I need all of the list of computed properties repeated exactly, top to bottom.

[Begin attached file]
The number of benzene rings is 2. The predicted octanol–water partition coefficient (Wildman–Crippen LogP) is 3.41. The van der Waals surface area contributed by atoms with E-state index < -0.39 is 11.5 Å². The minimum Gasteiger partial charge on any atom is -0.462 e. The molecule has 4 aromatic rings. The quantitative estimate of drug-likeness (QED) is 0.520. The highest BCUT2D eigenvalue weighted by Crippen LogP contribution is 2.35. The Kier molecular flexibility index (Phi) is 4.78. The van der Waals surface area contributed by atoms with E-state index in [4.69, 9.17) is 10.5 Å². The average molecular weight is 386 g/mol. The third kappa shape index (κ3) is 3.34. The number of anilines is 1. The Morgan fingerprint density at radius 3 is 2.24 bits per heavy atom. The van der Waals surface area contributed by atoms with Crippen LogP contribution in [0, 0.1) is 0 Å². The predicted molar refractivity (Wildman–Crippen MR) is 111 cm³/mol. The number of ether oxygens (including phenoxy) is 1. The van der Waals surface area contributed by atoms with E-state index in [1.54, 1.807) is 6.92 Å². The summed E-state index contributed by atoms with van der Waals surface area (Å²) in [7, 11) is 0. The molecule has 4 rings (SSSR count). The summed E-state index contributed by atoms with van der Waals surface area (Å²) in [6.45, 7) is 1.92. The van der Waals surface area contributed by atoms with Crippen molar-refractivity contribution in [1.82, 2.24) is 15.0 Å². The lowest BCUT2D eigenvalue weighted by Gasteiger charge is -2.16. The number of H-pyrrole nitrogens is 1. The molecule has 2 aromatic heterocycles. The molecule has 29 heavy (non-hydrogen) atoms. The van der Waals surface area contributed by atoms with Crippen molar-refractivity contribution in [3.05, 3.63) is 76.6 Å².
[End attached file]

The number of benzene rings is 2. The predicted octanol–water partition coefficient (Wildman–Crippen LogP) is 3.41. The van der Waals surface area contributed by atoms with E-state index < -0.39 is 11.5 Å². The minimum Gasteiger partial charge on any atom is -0.462 e. The molecule has 4 aromatic rings. The quantitative estimate of drug-likeness (QED) is 0.520. The highest BCUT2D eigenvalue weighted by Crippen LogP contribution is 2.35. The Kier molecular flexibility index (Phi) is 4.78. The van der Waals surface area contributed by atoms with E-state index in [4.69, 9.17) is 10.5 Å². The average molecular weight is 386 g/mol. The third kappa shape index (κ3) is 3.34. The number of anilines is 1. The Morgan fingerprint density at radius 3 is 2.24 bits per heavy atom. The van der Waals surface area contributed by atoms with Crippen LogP contribution in [0, 0.1) is 0 Å². The predicted molar refractivity (Wildman–Crippen MR) is 111 cm³/mol. The number of ether oxygens (including phenoxy) is 1. The van der Waals surface area contributed by atoms with E-state index in [1.54, 1.807) is 6.92 Å². The summed E-state index contributed by atoms with van der Waals surface area (Å²) in [7, 11) is 0. The molecule has 4 rings (SSSR count). The summed E-state index contributed by atoms with van der Waals surface area (Å²) in [6.45, 7) is 1.92. The van der Waals surface area contributed by atoms with Crippen molar-refractivity contribution in [1.82, 2.24) is 15.0 Å². The lowest BCUT2D eigenvalue weighted by Gasteiger charge is -2.16. The number of H-pyrrole nitrogens is 1. The molecule has 2 aromatic heterocycles. The molecule has 29 heavy (non-hydrogen) atoms. The van der Waals surface area contributed by atoms with Crippen molar-refractivity contribution in [3.05, 3.63) is 76.6 Å².